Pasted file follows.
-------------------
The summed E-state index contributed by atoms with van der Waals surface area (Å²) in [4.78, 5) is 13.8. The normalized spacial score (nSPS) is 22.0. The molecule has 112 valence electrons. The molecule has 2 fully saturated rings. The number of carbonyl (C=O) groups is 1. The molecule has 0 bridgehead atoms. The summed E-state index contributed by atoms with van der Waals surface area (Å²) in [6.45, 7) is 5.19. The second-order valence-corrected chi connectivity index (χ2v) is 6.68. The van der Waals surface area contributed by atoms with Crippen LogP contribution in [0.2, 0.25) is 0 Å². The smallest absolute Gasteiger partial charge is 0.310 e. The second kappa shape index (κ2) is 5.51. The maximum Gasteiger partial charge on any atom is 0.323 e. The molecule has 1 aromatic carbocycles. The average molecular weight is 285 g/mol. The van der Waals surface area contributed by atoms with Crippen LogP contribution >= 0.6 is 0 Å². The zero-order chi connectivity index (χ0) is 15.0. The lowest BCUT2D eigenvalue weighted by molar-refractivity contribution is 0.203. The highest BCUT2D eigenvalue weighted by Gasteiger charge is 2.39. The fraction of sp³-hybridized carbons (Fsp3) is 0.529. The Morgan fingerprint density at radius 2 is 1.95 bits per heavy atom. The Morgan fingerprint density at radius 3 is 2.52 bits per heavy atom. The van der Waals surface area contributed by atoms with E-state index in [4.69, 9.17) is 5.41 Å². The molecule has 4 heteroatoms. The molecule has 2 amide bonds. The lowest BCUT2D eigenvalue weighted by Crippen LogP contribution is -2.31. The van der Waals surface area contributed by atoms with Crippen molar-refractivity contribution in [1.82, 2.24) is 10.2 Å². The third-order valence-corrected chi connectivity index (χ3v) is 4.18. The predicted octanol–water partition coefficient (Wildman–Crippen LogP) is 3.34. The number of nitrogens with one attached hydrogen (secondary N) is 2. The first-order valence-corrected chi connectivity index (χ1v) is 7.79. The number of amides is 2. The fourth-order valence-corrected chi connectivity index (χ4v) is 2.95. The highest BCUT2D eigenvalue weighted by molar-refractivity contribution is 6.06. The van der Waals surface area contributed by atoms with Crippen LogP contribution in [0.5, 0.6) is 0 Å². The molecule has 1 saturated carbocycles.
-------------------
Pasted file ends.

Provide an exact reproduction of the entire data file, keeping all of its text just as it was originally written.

The summed E-state index contributed by atoms with van der Waals surface area (Å²) in [4.78, 5) is 13.8. The normalized spacial score (nSPS) is 22.0. The molecule has 112 valence electrons. The molecule has 2 fully saturated rings. The number of carbonyl (C=O) groups is 1. The molecule has 0 bridgehead atoms. The summed E-state index contributed by atoms with van der Waals surface area (Å²) in [6.45, 7) is 5.19. The second-order valence-corrected chi connectivity index (χ2v) is 6.68. The van der Waals surface area contributed by atoms with Crippen LogP contribution in [0.2, 0.25) is 0 Å². The smallest absolute Gasteiger partial charge is 0.310 e. The second kappa shape index (κ2) is 5.51. The maximum Gasteiger partial charge on any atom is 0.323 e. The molecule has 1 aromatic carbocycles. The average molecular weight is 285 g/mol. The van der Waals surface area contributed by atoms with Crippen LogP contribution >= 0.6 is 0 Å². The zero-order chi connectivity index (χ0) is 15.0. The lowest BCUT2D eigenvalue weighted by molar-refractivity contribution is 0.203. The highest BCUT2D eigenvalue weighted by Gasteiger charge is 2.39. The fraction of sp³-hybridized carbons (Fsp3) is 0.529. The Morgan fingerprint density at radius 2 is 1.95 bits per heavy atom. The Morgan fingerprint density at radius 3 is 2.52 bits per heavy atom. The van der Waals surface area contributed by atoms with E-state index in [4.69, 9.17) is 5.41 Å². The molecule has 4 heteroatoms. The molecule has 2 amide bonds. The lowest BCUT2D eigenvalue weighted by Crippen LogP contribution is -2.31. The van der Waals surface area contributed by atoms with Crippen molar-refractivity contribution in [1.82, 2.24) is 10.2 Å². The third-order valence-corrected chi connectivity index (χ3v) is 4.18. The predicted octanol–water partition coefficient (Wildman–Crippen LogP) is 3.34. The number of nitrogens with one attached hydrogen (secondary N) is 2. The first-order valence-corrected chi connectivity index (χ1v) is 7.79. The number of amides is 2. The fourth-order valence-corrected chi connectivity index (χ4v) is 2.95. The highest BCUT2D eigenvalue weighted by molar-refractivity contribution is 6.06. The van der Waals surface area contributed by atoms with Crippen LogP contribution in [0.5, 0.6) is 0 Å². The molecule has 1 saturated carbocycles.